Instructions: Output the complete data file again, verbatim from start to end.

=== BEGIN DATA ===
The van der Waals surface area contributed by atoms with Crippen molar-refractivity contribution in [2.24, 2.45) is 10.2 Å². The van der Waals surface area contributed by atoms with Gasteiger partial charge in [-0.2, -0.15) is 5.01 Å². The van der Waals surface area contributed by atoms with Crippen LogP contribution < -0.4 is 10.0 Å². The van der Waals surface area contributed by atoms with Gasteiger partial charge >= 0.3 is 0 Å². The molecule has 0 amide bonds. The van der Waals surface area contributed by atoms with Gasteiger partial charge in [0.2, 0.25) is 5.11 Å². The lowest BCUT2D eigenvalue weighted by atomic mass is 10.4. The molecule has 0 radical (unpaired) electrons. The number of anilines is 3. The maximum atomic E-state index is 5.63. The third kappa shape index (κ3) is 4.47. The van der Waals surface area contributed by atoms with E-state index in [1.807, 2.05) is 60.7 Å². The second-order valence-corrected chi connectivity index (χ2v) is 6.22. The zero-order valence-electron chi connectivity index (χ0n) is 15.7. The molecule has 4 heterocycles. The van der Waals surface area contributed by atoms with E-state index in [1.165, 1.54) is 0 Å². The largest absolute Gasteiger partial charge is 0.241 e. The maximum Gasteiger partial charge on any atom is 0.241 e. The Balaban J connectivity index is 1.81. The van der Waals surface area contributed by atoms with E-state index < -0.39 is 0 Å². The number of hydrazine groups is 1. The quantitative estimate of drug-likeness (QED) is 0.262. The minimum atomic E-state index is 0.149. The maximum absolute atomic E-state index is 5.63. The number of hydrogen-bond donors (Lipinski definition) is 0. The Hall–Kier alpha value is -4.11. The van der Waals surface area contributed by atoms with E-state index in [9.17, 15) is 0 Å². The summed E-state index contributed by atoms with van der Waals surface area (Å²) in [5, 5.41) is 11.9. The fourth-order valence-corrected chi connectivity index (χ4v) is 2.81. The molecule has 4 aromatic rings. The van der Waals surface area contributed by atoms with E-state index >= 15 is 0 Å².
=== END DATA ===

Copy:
The van der Waals surface area contributed by atoms with Crippen molar-refractivity contribution in [2.24, 2.45) is 10.2 Å². The van der Waals surface area contributed by atoms with Gasteiger partial charge in [-0.2, -0.15) is 5.01 Å². The van der Waals surface area contributed by atoms with Crippen LogP contribution < -0.4 is 10.0 Å². The van der Waals surface area contributed by atoms with Gasteiger partial charge >= 0.3 is 0 Å². The molecule has 0 amide bonds. The van der Waals surface area contributed by atoms with Gasteiger partial charge in [0.2, 0.25) is 5.11 Å². The lowest BCUT2D eigenvalue weighted by atomic mass is 10.4. The molecule has 0 radical (unpaired) electrons. The number of anilines is 3. The maximum atomic E-state index is 5.63. The third kappa shape index (κ3) is 4.47. The van der Waals surface area contributed by atoms with E-state index in [1.807, 2.05) is 60.7 Å². The second-order valence-corrected chi connectivity index (χ2v) is 6.22. The zero-order valence-electron chi connectivity index (χ0n) is 15.7. The molecule has 4 heterocycles. The van der Waals surface area contributed by atoms with E-state index in [1.165, 1.54) is 0 Å². The largest absolute Gasteiger partial charge is 0.241 e. The maximum Gasteiger partial charge on any atom is 0.241 e. The Balaban J connectivity index is 1.81. The van der Waals surface area contributed by atoms with E-state index < -0.39 is 0 Å². The number of hydrazine groups is 1. The quantitative estimate of drug-likeness (QED) is 0.262. The minimum atomic E-state index is 0.149. The maximum absolute atomic E-state index is 5.63. The number of hydrogen-bond donors (Lipinski definition) is 0. The Hall–Kier alpha value is -4.11. The van der Waals surface area contributed by atoms with E-state index in [9.17, 15) is 0 Å². The summed E-state index contributed by atoms with van der Waals surface area (Å²) in [5, 5.41) is 11.9. The fourth-order valence-corrected chi connectivity index (χ4v) is 2.81. The molecule has 4 aromatic rings. The van der Waals surface area contributed by atoms with E-state index >= 15 is 0 Å².